The first and only platform created by and for the lovers of cooperative session games
Some parts of the platform are already developed. Strategically, we decided some time ago to open a closed alpha version of Rollinder to the virtual community. The platform was open for a week in the month of February 2018 in two relatively populated cities in Argentina. The only thing allowed in this instance was the setting of preferences per user and the search and matching system for game tables (the Table Reports, the System of Medals and The Council are still in the production/design stage). We tried to make this test phase as discreet as possible, so we limited ourselves to inviting a handful of players personally from the database we managed, and without making any publicity about it. Here some charts showing the way in which the platform was developed between February 2 and February 11, 2018. Specifically, we focus on 1) the number of users, 2) the types of games preferred by users, 3) the number of tables created successfully, 4) hypothetical average of the miles that each user had to travel 5) the stability of the platform.
1.- Registered Users
In Argentina we got 305 registered users.
2.- Prefered user Game Type:
In 80% of the time, users chose more than one game
3.- Created Game Tables:
- 32 Game Table were created:
- 16 RPG pen and paper Tables (3-6 players)
- 4 Boardgame Tables (2-4 players)
- 3 Miniature War Game Tables (2-4 players)
- 3 TCG Tables
- 6 tables didn’t define a Table System (2-6 players)
4.- Average mile trip per user:
- The highest concentration of users occurred in the City of Buenos Aires. On average, users had to travel 3.52 miles (5.66 km) at the start of the test, and that distance was reduced by 23% to 2.72 miles (4.37 km) as the number of active users increased during the test.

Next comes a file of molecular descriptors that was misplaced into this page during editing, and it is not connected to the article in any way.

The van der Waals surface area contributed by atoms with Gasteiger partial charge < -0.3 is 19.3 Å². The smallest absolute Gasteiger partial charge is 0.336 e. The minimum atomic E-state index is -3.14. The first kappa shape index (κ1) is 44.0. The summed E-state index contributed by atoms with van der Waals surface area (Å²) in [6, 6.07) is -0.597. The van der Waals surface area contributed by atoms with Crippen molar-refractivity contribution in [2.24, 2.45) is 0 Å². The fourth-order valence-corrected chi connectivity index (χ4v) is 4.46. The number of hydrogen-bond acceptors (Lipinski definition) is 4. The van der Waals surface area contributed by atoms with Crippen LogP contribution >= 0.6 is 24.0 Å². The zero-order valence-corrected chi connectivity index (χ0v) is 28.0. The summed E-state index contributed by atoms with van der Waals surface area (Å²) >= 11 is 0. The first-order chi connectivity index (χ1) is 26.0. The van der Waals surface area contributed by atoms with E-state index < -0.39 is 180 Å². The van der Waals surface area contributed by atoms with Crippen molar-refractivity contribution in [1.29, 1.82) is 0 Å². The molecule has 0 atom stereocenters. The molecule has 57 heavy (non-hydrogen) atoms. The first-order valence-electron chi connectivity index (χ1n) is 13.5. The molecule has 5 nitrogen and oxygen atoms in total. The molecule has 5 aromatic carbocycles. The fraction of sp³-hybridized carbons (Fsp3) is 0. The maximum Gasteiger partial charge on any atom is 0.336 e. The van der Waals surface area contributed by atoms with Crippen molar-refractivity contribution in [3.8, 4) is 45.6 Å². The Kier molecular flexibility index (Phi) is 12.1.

- In simulated scenarios we could reduce the user's average trip below 2 miles, making the possibility of playing something totally accessible even for the creation of improvised game sessions.
5.- Platforn Stability
The system maintained the desired uptime of >99.9% and was only affected during the routine maintenance and updates, which were programmed for the lower demand times of the system, and did not affect more than a few minutes the functionality of the platform. The system architecture provides for scalability through the use of a load balancing server and multiple servers in the cloud, allowing the system to be updated in a staggered manner without affecting its operation for the end user. In addition to these technical tests, we tried to fatigue the system through an integral stress test, and in addition individual benchmarks were performed on each of the REST components of the backend, these being the results:
- Database, MariaDB 10.1: 50k requests/minute.
- Web Server, nginx: 50k requests/minute.
- Application Server, Wildfly 10.0.0-Final: 10k requests/minute.
- Load Balancer: 50k requests/minute.
We believe that we have sufficient hardware components to provide an exceptional service to 3000 active users, who connect between 1 to 5 times a week, even the most demanding ones that connect hundreds of times per day. The service can scale in a simple way, increasing the necessary infrastructure as bottlenecks appear, with new dedicated database servers in master / slave configuration, and new web application servers.